Research Article

Meiotic behavior in nonaploid accessions of Brachiaria humidicola (Poaceae) and implications for breeding

Published: February 01, 2011
Genet. Mol. Res. 10 (1) : 169-176 DOI: 10.4238/vol10-1gmr990

Abstract

Brachiaria humidicola is a grass adapted to seasonally swampy grasslands in Africa; two cultivars, ‘common’ and Llanero, are widely used in Brazilian pastures. New cultivars are in great demand in order to diversify current production systems to achieve improved quality and yield. Cytological analyses of 55 accessions of this species available from the Embrapa Beef Cattle germplasm collection revealed that 27 are apomictic and have 2n = 54 chromosomes. Chromosome pairing as bi- to nonavalent associations at diakinesis indicated a basic chromosome number in this species of x = 6, as found in other closely related Brachiaria species. Thus, these 27 accessions are nonaploid (2n = 9x = 54). Abnormalities were found in the meiosis of these accessions, at variable frequencies. The most common abnormalities were those related to irregular chromosome segregation, which led to unbalanced gamete formation; but chromosome stickiness, cell fusion, and absence of cytokinesis were also recorded. Although some accessions have a low frequency of meiotic abnormalities, ensuring potentially good pollen viability, these cannot be used in hybridization due to a lack of sexual accessions with the same ploidy level.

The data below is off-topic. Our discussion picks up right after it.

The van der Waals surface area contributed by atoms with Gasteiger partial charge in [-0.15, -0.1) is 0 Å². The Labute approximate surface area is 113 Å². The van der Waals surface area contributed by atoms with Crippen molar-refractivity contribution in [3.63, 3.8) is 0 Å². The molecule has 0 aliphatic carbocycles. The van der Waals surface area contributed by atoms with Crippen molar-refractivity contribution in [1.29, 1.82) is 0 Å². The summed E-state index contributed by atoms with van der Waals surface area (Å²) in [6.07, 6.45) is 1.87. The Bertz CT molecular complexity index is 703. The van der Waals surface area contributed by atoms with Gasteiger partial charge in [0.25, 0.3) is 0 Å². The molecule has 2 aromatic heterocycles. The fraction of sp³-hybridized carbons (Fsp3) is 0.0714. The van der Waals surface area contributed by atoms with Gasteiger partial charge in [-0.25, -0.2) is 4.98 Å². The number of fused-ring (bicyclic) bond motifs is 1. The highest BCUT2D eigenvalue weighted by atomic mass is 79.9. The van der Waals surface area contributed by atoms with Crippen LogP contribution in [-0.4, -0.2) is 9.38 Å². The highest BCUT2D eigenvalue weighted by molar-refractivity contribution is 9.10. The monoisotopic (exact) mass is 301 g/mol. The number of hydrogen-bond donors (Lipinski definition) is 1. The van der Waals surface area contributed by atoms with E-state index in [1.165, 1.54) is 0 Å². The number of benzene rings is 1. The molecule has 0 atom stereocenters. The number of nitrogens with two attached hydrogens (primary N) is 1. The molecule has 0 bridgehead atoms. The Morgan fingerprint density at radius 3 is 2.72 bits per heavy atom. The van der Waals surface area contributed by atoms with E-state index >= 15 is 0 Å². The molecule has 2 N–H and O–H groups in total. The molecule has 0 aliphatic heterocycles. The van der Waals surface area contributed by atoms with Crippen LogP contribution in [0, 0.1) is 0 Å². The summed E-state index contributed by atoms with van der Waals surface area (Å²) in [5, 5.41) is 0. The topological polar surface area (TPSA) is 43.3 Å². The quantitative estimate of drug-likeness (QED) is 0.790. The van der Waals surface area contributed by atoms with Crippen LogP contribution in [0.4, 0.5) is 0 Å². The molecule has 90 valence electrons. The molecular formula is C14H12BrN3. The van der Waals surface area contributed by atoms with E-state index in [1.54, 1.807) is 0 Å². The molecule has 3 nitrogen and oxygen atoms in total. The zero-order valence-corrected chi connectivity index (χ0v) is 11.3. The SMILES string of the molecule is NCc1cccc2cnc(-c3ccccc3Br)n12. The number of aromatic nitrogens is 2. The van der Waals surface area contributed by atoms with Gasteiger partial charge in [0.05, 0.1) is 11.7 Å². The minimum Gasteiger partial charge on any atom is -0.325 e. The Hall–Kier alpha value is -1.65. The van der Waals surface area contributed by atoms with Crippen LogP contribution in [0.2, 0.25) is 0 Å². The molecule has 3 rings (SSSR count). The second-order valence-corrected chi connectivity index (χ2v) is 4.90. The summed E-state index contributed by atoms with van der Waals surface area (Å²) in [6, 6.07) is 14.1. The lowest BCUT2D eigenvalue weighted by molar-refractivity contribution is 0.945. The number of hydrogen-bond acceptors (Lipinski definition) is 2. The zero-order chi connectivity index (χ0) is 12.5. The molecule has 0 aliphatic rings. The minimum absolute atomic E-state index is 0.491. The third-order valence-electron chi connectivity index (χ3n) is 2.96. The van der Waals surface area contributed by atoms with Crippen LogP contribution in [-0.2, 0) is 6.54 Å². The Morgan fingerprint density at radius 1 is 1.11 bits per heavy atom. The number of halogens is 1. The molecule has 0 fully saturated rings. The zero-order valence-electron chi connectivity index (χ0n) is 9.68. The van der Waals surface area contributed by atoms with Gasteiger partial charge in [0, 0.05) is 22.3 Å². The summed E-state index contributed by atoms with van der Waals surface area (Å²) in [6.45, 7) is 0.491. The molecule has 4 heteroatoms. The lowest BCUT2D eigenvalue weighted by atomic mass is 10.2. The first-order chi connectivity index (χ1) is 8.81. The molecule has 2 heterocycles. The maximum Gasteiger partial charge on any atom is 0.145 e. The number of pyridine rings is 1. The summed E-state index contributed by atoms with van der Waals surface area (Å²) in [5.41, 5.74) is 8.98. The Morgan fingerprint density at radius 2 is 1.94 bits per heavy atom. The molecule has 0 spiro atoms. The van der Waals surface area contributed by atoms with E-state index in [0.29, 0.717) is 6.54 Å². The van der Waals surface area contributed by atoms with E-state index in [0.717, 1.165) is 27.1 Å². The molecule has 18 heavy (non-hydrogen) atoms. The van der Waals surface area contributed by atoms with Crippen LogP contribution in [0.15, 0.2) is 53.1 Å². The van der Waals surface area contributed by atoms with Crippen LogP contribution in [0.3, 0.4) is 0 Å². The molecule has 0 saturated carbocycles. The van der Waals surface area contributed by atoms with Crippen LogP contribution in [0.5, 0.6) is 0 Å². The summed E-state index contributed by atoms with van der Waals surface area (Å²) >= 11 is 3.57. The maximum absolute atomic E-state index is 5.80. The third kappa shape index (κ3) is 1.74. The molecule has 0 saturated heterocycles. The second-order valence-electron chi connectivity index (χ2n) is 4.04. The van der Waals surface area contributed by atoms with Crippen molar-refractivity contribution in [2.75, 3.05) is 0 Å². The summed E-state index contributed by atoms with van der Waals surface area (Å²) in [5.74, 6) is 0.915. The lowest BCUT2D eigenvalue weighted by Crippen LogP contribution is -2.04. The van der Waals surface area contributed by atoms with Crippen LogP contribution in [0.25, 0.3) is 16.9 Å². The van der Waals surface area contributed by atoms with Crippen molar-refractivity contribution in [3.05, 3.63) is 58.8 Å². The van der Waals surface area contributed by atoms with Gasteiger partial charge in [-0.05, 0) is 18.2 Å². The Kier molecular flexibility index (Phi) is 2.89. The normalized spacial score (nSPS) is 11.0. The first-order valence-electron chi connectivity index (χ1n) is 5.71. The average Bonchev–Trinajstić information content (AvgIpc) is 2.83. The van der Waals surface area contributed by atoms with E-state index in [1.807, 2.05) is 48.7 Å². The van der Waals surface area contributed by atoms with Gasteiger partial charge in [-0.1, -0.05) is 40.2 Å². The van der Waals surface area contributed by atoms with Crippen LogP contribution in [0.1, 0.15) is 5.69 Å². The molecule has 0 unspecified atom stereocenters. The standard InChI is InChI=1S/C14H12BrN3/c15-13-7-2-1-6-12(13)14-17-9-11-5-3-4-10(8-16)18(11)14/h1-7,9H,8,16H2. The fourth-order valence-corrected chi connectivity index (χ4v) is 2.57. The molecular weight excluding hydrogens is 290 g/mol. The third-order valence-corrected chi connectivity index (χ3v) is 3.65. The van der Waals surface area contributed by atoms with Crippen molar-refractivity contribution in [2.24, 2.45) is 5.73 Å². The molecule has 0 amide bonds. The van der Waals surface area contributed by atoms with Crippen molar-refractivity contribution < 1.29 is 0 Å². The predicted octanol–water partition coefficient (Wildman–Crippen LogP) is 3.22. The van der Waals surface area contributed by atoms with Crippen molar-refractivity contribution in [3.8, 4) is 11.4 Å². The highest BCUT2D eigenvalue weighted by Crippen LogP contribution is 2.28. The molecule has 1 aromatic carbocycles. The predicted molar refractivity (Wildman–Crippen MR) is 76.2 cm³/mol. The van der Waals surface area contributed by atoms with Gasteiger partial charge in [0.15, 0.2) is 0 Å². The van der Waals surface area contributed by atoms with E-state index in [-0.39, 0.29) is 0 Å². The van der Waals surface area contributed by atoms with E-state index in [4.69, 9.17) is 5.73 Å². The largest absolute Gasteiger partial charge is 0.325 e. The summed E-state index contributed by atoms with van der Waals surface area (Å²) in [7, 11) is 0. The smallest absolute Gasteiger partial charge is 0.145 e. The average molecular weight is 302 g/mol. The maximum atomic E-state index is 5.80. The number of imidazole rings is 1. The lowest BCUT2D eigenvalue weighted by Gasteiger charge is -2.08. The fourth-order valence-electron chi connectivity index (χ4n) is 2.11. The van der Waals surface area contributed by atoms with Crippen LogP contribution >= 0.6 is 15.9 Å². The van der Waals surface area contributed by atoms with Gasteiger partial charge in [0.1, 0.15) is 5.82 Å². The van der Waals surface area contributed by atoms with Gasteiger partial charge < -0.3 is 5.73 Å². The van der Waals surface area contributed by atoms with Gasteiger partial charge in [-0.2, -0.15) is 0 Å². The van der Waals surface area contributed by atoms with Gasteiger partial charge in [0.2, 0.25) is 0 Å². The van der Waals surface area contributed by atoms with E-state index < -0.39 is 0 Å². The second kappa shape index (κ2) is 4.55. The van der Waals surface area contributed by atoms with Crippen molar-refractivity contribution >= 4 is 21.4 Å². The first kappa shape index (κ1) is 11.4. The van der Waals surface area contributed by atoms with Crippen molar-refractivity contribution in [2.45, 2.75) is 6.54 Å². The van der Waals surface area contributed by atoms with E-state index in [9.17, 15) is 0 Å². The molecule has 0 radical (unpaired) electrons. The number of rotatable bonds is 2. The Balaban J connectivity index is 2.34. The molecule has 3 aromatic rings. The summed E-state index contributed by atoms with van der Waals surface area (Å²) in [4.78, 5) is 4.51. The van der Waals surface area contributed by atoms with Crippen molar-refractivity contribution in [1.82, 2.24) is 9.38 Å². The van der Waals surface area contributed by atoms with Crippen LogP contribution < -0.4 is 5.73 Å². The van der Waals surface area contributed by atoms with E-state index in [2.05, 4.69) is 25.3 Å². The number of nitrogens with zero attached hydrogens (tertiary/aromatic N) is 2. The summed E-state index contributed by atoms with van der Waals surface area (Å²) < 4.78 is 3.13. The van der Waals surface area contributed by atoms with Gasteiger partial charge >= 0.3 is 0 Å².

Brachiaria humidicola is a grass adapted to seasonally swampy grasslands in Africa; two cultivars, ‘common’ and Llanero, are widely used in Brazilian pastures. New cultivars are in great demand in order to diversify current production systems to achieve improved quality and yield. Cytological analyses of 55 accessions of this species available from the Embrapa Beef Cattle germplasm collection revealed that 27 are apomictic and have 2n = 54 chromosomes. Chromosome pairing as bi- to nonavalent associations at diakinesis indicated a basic chromosome number in this species of x = 6, as found in other closely related Brachiaria species. Thus, these 27 accessions are nonaploid (2n = 9x = 54). Abnormalities were found in the meiosis of these accessions, at variable frequencies. The most common abnormalities were those related to irregular chromosome segregation, which led to unbalanced gamete formation; but chromosome stickiness, cell fusion, and absence of cytokinesis were also recorded. Although some accessions have a low frequency of meiotic abnormalities, ensuring potentially good pollen viability, these cannot be used in hybridization due to a lack of sexual accessions with the same ploidy level.